There are moments which remain videoed in the memory. That instant when an incident flashes before your eyes time and time again.
Manchester United’s 1968 European Cup Final 4-1 extra-time triumph over Portugal’s Benfica at Wembley provided one of them.
Or, I should say, George Best did. The score at the end of 90 minutes was 1-1 and the 92,225 crowd remained gripped by emotion, anticipation and tension. There was that unmistakable passion and vibrancy unique to the Grand Old Lady of the Twin Towers.
Yet it should have been all over in the closing minutes of normal time. Eusebio, the Black Panther, had two attempts which looked almost certain goals. Forced wide, he shot rather weakly at the United keeper Alex Stepney and then darted through the centre only to see his power drive hit the keeper’s chest.
Extra-time and Best, then at the peak of his career, wrote another glorious chapter in his United story.
Benfica’s defence had failed to deal with Stepney’s long downfield kick. The Boy from Burren Way on the giant Cregagh housing estate, and idolised by the fans, gained possession 25 yards out.
He sprinted into the penalty area, dribbled round Benfica keeper Jose Henrique and rolled the ball into the empty net. It was the work of genius, a moment of magic — the symbol of a golden age.
United had lost their superstar forward Denis Law, who was sidelined by injury and watched the game on television in hospital.
His place was taken by David Sadler, but the pin-up boys of the 90 minutes were left-winger Johnny Aston and Brian Kidd, celebrating his 19th birthday.
The first half, a cat and mouse affair, was without incident, although Eusebio did shiver the United bar.
Then in the 54th minute Bobby Charlton scored with a rare header, but in the 78th Jaime Graca equalised which meant the dreaded extra-time.
Enter Best onto this fantastic platform with his goal, one to be savoured, and two others within seven minutes from Kidd and Charlton sealing Benfica’s fate. The victory brought the European Cup to England for the first time — a year after Glasgow Celtic, the Lisbon Lions, had won it, one of manager Jock Stein’s never-to-be-forgotten achievements.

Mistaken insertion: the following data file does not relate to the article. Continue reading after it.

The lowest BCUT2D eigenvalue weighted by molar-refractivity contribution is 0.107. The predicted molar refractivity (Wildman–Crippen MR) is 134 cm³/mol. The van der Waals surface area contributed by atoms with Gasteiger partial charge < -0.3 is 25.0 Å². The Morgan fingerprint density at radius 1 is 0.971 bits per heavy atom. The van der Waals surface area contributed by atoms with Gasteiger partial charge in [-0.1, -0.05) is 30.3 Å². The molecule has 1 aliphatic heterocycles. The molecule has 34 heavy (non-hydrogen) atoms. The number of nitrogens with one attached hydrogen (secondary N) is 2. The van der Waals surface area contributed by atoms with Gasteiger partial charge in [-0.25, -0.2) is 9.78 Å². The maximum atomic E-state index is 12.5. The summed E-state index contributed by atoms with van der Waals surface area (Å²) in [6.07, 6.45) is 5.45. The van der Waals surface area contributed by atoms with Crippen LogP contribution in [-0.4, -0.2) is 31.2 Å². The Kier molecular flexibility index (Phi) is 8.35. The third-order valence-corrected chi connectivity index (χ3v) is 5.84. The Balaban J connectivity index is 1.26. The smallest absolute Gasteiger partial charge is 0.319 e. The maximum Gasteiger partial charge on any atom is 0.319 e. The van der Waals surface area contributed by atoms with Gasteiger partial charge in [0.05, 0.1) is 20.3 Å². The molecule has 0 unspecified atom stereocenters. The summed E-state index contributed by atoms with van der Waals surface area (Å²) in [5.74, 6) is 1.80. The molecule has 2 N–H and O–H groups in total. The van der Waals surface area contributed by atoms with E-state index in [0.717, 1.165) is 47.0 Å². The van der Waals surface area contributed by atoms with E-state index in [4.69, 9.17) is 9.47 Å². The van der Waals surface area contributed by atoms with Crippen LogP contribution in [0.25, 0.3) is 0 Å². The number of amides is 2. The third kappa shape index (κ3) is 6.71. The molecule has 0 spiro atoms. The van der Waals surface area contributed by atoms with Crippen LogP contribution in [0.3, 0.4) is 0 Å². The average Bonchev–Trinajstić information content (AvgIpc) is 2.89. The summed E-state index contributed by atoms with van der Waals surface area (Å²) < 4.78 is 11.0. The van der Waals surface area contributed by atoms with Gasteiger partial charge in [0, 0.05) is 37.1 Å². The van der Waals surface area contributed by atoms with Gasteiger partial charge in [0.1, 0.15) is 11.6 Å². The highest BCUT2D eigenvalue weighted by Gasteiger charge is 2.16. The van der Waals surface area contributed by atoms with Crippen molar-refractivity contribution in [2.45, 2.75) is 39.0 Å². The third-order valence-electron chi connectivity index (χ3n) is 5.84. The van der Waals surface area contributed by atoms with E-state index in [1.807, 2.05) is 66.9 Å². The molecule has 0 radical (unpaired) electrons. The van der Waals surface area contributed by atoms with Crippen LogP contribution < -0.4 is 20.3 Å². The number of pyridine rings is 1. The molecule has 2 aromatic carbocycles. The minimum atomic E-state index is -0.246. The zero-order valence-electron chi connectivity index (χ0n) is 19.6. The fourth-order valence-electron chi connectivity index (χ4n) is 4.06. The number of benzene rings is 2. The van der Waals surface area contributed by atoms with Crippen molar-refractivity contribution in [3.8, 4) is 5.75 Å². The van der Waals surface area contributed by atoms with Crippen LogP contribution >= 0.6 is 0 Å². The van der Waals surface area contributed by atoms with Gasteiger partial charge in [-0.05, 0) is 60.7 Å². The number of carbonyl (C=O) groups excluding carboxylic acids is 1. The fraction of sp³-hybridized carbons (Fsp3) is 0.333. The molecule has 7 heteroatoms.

Not even in the 1966 World Cup Final afternoon did we witness scenes quite like that May night when United created history. Players, every ounce of energy sapped from their bodies, somehow managed to join in.
And in the midst of them were Matt Busby and his assistant Jimmy Murphy, who had kept the side together after the 1958 Manchester United air crash in which eight players were killed and Busby fought for his life. The rebuilding process since that fateful day had been completed.
Sir Alex Ferguson, who was then with Aberdeen and watched the match on television, said: “It was a fantastic achievement when you realise that Matt had lost most of his team in 1958 and rebuilt. Just incredible and, remember, most of the players were home grown.”
A win at Wembley tonight and Sir Alex would equal the record of the late Bob Paisley whose Liverpool teams collected three European Cups — a feat that deserved a knighthood which he never got.
After the 1968 final I joined in the United party at a West End hotel. It seemed as if everyone in football was there, including the entire United playing squad.
Sitting in a corner I noticed this woman, wearing a cardigan and sitting in a chair with Matt Busby by her side. It was his mother, a dear old lady.
Waiters by the dozen served every conceivable type of drink brought on a silver salver. A suave Italian one approached Mrs Busby and asked her what she would like. “Son, just give me a cup of tea and a wee bun!”
European glory or not, champagne and caviar didn’t figure on her menu.
Later, dawn streamed through my hotel window as I completed the Belfast Telegraph report and analysis. I had witnessed history and I could say . . . I was there.